Thursday, September 28, 2023

Indian health workers on rural frontline get COVID vaccine | News on the coronavirus pandemic

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Jyoti Bhambure is usually the one who distributes the drug – this week she was the recipient, among the first among millions of Indian health workers to win a COVID-19 vaccine.

Dressed in a bright green sari with a gold trim, Bhambure visited the small rural hospital in West India at the allotted time and said the blow lifted a weight off her shoulders.

“I no longer fear the coronavirus,” said Bhambure, after receiving his initial dose on Tuesday, one of the first frontline workers to gain protection in the pandemic.

“We take care of the children and interact with the mothers,” she says. “So I’m happy to have been vaccinated. I am no longer afraid in my mind.

India has suffered 152,000 deaths from the virus and has prioritized around 30 million frontline workers in the first phase of a vaccination campaign that began on January 16.

More than 800,000 people have been vaccinated to date, according to government data.

For health workers like Bhambure, a place on the priority list seemed like a long-awaited validation for all women who work as certified social health activists – or ASHA for short.

“I was the first to get vaccinated in my village. It felt good. They recognized the work we have done, ”she told the Thomson Reuters Foundation by phone from the village of Khed, in the western state of Maharashtra.

“The recognition came late, but it finally came.”

A man walks past a mural of a girl wearing a protective mask on a street in Navi Mumbai, India [Francis Mascarenhas/Reuters]

Over the past long year, ASHA workers – one million women all in pink saris uniforms – have worked frantically on the rural frontlines to curb an increasingly severe pandemic as millions of migrants returned home. them after the disappearance of urban jobs during the lockdown.

Multitasking doesn’t begin to describe their work.

From offering COVID-19 counseling to registering all arrivals to the village, the women have been simultaneously tasked with quarantining new arrivals while carrying out their traditional duties of caring for new ones. -borns and mothers.

ASHA workers saw their working hours and duties stretched further and further and even fought to be recognized as government employees eligible for benefits, rather than just volunteers.

Because if ASHA workers didn’t step in, it wasn’t clear who else could, as the 15-year-old force is the only healthcare provider in many villages where healthcare facilities are far away. or none, with 1,000 to 1,500 people in each worker. care.

Eighteen ASHA workers have died on COVID duty, the government told parliament last year.

Women take all precautions – masks, disinfectant, some even wear protective gear – but the fear of infection remains.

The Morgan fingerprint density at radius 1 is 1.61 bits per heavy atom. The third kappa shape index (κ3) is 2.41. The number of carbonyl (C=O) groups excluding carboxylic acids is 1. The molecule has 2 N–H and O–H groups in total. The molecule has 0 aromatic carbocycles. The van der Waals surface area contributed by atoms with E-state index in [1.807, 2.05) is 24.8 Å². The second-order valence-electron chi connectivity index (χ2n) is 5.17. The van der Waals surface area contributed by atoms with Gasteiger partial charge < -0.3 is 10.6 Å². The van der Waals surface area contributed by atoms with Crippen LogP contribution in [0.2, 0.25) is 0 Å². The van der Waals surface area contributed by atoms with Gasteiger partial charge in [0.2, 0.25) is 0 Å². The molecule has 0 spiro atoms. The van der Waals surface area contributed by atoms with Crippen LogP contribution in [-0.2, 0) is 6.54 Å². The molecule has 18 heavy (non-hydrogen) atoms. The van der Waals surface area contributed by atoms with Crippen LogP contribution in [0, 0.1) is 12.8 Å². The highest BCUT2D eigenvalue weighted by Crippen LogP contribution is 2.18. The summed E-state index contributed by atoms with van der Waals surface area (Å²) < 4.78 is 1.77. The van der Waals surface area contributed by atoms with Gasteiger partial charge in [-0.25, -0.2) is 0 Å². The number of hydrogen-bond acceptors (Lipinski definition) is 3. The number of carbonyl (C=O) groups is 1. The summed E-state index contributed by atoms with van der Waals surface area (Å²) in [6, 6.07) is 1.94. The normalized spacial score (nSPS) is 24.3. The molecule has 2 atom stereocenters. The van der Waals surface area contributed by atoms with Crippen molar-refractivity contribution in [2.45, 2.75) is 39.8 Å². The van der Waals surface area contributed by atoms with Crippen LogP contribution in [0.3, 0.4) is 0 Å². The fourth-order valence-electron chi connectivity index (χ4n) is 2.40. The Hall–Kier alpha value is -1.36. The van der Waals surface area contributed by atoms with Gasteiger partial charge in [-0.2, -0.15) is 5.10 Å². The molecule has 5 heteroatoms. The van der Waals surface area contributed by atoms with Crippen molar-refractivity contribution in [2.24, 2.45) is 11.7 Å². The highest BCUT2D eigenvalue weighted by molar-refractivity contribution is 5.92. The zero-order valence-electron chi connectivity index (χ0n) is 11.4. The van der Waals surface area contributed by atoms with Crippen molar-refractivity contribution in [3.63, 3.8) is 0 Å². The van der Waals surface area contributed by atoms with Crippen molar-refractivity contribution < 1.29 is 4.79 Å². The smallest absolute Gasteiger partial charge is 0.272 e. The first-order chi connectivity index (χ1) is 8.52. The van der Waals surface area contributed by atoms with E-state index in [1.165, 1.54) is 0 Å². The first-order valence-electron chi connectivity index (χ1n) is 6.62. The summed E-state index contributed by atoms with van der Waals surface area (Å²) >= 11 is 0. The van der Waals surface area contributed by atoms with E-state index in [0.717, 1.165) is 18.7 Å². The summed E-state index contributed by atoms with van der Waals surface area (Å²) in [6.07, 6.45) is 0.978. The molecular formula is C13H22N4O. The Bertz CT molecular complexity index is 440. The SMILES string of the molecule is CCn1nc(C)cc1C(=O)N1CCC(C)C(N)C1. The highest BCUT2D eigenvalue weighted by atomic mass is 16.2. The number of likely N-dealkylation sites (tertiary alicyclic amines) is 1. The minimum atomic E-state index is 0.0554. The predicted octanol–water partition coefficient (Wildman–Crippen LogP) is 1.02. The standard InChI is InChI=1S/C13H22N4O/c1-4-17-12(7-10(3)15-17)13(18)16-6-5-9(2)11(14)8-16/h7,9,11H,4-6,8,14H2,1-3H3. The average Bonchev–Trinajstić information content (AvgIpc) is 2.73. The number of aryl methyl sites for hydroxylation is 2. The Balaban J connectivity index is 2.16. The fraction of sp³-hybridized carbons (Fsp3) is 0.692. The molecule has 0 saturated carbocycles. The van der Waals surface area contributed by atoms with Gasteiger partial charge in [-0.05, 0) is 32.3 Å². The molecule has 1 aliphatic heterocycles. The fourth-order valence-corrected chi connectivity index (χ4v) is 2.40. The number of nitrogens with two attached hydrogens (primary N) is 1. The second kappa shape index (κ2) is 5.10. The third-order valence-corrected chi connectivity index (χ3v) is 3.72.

“I have taken care of 34 coronavirus patients in my village and I am still at work. I wear a mask, but it was important to get the vaccine, ”said Sharda Sachin Patarne, an ASHA worker in the village of Khed in the Pune district, who also received an injection on Tuesday.

Health workers wait during nationwide trial of COVID-19 vaccine delivery systems at school turned into temporary vaccination center in New Delhi [File: Adnan Abidi/Reuters]

ASHA was born in 2005 to improve the health of large swathes of rural India cut off from doctors, clinics and hospitals.

Whether it is leading village maternity care or organizing region-wide vaccination campaigns, ASHA workers are a mainstay, but say they are treated like volunteers, without even being entitled to minimum wage.

Paid around 4000 Indian rupees ($ 54.83) per month – half of the average minimum monthly wage – women also receive payments of Rs 50 to 500 related to specific tasks they perform.

Last year they went on strike for better pay, protective gear and job recognition. They were offered a pay rise for their COVID-19 duties, but many complained about irregular payments.

So when the government rolled out its plans to protect the front line of health care – doctors, nurses, hospital cooks and cleaners – extending that coverage to ASHA workers only made sense.

This sent a “good signal,” said Sejaj Dand, founder of the women’s rights nonprofit, Anandi, saying the frontline would not be secure after all if ASHA was left behind. side.

The next stop, she said, is to give the million women a voice in government and a level playing field to reflect their frontline roles.

“This should lead to creating a framework for them in government services and ensuring that all of their social security rights are covered,” Dand said.

“It is normal that their employment is regularized now.”


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